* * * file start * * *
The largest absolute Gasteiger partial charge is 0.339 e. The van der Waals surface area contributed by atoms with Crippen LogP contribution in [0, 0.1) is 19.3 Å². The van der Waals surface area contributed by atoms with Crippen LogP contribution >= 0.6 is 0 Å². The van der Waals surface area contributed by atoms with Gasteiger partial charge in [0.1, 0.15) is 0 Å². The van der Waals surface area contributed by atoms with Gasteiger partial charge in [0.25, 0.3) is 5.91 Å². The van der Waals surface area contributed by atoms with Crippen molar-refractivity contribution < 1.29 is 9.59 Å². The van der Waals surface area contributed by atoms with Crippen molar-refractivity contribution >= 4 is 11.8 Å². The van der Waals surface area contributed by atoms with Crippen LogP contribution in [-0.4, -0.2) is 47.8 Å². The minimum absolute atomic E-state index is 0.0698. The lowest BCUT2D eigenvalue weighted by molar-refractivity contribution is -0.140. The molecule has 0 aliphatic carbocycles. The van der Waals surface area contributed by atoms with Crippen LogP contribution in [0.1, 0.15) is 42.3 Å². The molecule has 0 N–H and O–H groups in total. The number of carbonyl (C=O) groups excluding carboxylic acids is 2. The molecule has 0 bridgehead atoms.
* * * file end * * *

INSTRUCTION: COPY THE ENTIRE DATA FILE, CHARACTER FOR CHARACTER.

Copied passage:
The largest absolute Gasteiger partial charge is 0.339 e. The van der Waals surface area contributed by atoms with Crippen LogP contribution in [0, 0.1) is 19.3 Å². The van der Waals surface area contributed by atoms with Crippen LogP contribution >= 0.6 is 0 Å². The van der Waals surface area contributed by atoms with Gasteiger partial charge in [0.1, 0.15) is 0 Å². The van der Waals surface area contributed by atoms with Gasteiger partial charge in [0.25, 0.3) is 5.91 Å². The van der Waals surface area contributed by atoms with Crippen molar-refractivity contribution < 1.29 is 9.59 Å². The van der Waals surface area contributed by atoms with Crippen molar-refractivity contribution >= 4 is 11.8 Å². The van der Waals surface area contributed by atoms with Crippen LogP contribution in [-0.4, -0.2) is 47.8 Å². The minimum absolute atomic E-state index is 0.0698. The lowest BCUT2D eigenvalue weighted by molar-refractivity contribution is -0.140. The molecule has 0 aliphatic carbocycles. The van der Waals surface area contributed by atoms with Crippen LogP contribution in [0.1, 0.15) is 42.3 Å². The molecule has 0 N–H and O–H groups in total. The number of carbonyl (C=O) groups excluding carboxylic acids is 2. The molecule has 0 bridgehead atoms.